As you get older, the reminders that you’re no longer as young as you once were begin to increase exponentially. I celebrated my 39th birthday this week, which may not seem old to some but that makes me older than 99% of the pro athletes I cover in Los Angeles, older than the head coaches of the Lakers and Rams, and older than the play-by-play voices of the Dodgers and Kings.
But I felt downright ancient Saturday when I saw West Virginia receiver David Sills for the first time in a decade.
I first heard about Sills in 2007 when he was a 10-year-old quarterback prospect working with quarterback coach Steve Clarkson, who had tutored Matt Leinart, Ben Roethlisberger and Jimmy Clausen. I was working at Sports Illustrated at the time and while I wasn’t entirely comfortable covering a quarterback prospect who was about to turn 11, I thought it was worth a look. I ended up writing the first story on Sills and helping him through his first photo shoot.
Two years later he was in the national spotlight when Lane Kiffin offered Sills, who was 13, a scholarship to play quarterback at USC. That was the last time I saw Sills before we met for lunch Saturday after an NFL predraft workout in L.A.
The pint-sized quarterback I used to know had grown into a 6-foot-3, 221-pound receiver who is projected to be a second-day draft pick next month.
“I was so young when we first met,” Sills said. “I didn’t know what was happening. I was throwing passes with Joe Montana and getting a scholarship offer from USC. I thought I was going to win a Heisman and a national championship with the Trojans.”
Life doesn’t always go according to plan and Sills’ dream of being the next star quarterback at USC began to unravel in 2013 when a helmet crushed his throwing hand during a high school game. Sills was never able to throw a football the same way again.
“I changed my throwing motion so it wouldn’t be painful but it started to create bad habits,” Sills said. “One bad habit turned into another and it turned into a really bad throwing motion and by the time my hand healed I had this hitch in my throwing motion I could never get rid of.”
Shortly after that, his dreams of playing at USC were dashed following a meeting with Steve Sarkisian, who had just been appointed coach after Kiffin was fired during the season.
“Sark brings me into his office and it’s just me and him and he says, ‘Pat Haden is making me honor your scholarship but you’ll never play a down here,’” Sills said. “At the time I’m like, ‘Damn, that really sucks.’ I thought we were meeting to get on the same page but looking back on it now, I appreciate his honesty.”
Sills would end up going to West Virginia and began to impress coaches with his skills as a receiver on the scout team but insisted on playing quarterback. When coaches continued to ask him to make the switch, he transferred to El Camino College in 2016 to continue his dream of playing quarterback. He spent seven months sleeping on the couch of Khaliel Rodgers, his high school teammate who was an offensive lineman at USC. The quarterback prodigy who was supposed to be the star at USC was now sleeping on a couch near campus.
“I was picking him up from USC practice every day,” Sills said. “I’m going on campus and picking this guy up and I’m walking around the place I was supposed to go and be the starting quarterback. It was just super ironic.”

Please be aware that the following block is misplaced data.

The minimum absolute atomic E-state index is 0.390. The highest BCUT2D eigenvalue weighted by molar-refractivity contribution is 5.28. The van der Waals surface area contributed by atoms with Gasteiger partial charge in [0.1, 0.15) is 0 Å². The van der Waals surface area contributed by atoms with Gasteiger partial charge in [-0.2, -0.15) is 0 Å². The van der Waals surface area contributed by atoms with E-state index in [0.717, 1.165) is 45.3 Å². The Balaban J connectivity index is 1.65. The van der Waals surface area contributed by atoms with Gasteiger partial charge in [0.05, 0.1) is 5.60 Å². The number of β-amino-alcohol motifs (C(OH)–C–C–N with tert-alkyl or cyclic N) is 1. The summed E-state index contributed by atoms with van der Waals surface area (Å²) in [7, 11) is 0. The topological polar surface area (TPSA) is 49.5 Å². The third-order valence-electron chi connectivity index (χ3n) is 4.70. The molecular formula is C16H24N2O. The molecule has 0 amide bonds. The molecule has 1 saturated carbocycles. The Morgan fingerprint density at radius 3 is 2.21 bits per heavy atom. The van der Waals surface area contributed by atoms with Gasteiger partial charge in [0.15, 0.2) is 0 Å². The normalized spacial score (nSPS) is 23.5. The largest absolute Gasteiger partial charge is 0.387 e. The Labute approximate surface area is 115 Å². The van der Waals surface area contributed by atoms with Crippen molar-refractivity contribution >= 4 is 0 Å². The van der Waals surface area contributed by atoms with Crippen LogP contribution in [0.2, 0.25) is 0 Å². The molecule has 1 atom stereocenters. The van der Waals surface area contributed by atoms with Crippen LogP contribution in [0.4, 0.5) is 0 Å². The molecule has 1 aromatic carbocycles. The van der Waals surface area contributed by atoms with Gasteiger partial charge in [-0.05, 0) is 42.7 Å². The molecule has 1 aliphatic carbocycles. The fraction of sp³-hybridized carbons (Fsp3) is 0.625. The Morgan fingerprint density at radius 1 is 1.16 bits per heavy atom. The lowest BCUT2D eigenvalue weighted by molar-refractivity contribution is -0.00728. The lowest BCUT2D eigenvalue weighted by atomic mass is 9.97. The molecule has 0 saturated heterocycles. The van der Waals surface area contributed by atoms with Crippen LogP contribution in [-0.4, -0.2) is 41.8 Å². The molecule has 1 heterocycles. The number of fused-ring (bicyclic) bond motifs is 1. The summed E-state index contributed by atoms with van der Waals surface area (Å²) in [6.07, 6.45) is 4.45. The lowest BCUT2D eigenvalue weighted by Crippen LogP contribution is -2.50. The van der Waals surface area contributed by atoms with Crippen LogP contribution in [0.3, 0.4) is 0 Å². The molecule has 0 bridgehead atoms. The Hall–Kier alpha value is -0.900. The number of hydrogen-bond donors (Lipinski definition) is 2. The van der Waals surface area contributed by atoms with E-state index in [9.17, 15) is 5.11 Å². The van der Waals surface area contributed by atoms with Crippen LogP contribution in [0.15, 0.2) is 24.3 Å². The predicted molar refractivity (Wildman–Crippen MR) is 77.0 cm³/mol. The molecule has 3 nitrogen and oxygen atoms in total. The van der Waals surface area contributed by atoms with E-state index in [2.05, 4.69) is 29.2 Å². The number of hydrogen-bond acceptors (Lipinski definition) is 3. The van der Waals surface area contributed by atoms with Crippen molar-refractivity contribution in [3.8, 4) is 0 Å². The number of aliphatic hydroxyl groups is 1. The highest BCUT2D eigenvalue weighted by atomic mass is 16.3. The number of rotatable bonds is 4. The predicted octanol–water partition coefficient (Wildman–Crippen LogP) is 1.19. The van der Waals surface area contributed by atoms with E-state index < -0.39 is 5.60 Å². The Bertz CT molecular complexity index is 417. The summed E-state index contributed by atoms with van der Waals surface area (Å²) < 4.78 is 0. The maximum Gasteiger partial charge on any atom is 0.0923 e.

By the end of the season, Sills’ throwing motion had still not improved and he didn’t have any scholarship offers. He realized if he wanted to continue his football career, he would have to make the move to receiver. West Virginia was more than happy to welcome him back as a receiver. As much as they liked his potential no one could have expected what would happen next. Sills would go on to lead the nation in touchdown receptions and be a first-team All-American.
“I definitely took a weird path to get to where I am,” Sills said. “I wouldn’t change anything, though. Everything I’ve been through has gotten me here. It’s definitely a good story but I think it’s far from over.”
The Mint 400 is taking place in Las Vegas this weekend. The only reason that race means anything to me is it plays a big role in Hunter S. Thompson’s “Fear and Loathing in Las Vegas.” As the story goes, Thompson was working on an expose on the death of Times writer Ruben Salazar and needed to go to Las Vegas to interview attorney Oscar Zeta Acosta, so he pitched Sports Illustrated a story on the Mint 400. It was meant to be a short story about the race accompanying a series of pictures but it turned into a piece 10 times longer than expected about the death of the American dream. Sports Illustrated rejected the article but Thompson had the foundation for what would become his most famous book.
With Brandon Ingram and Lonzo Ball out for the season because of injuries and the Lakers season effectively over, it’s time for the Lakers to get LeBron James off the court too. He has only so much gas left in his tank and it would be foolish to continue to waste it on a season that is over.
The top four all-time scorers in the NBA — Kareem Abdul-Jabbar, Karl Malone, Kobe Bryant and James — played at least one season for the Lakers and scored their final or most recent points with the Lakers. No one really considers Malone a Laker but I wonder whether that would still be the case if he had been healthy in 2004 and helped the Lakers win a championship. James will be in L.A. longer than Malone but will also be viewed as an outsider just as Malone was unless he can win a championship in a Lakers uniform.
The Rams again are winning the offseason after signing safety Eric Weddle to a two-year contract. Weddle, who was born in Fontana and grew up in Alta Loma, is exactly what the Rams need in the secondary and in the locker room.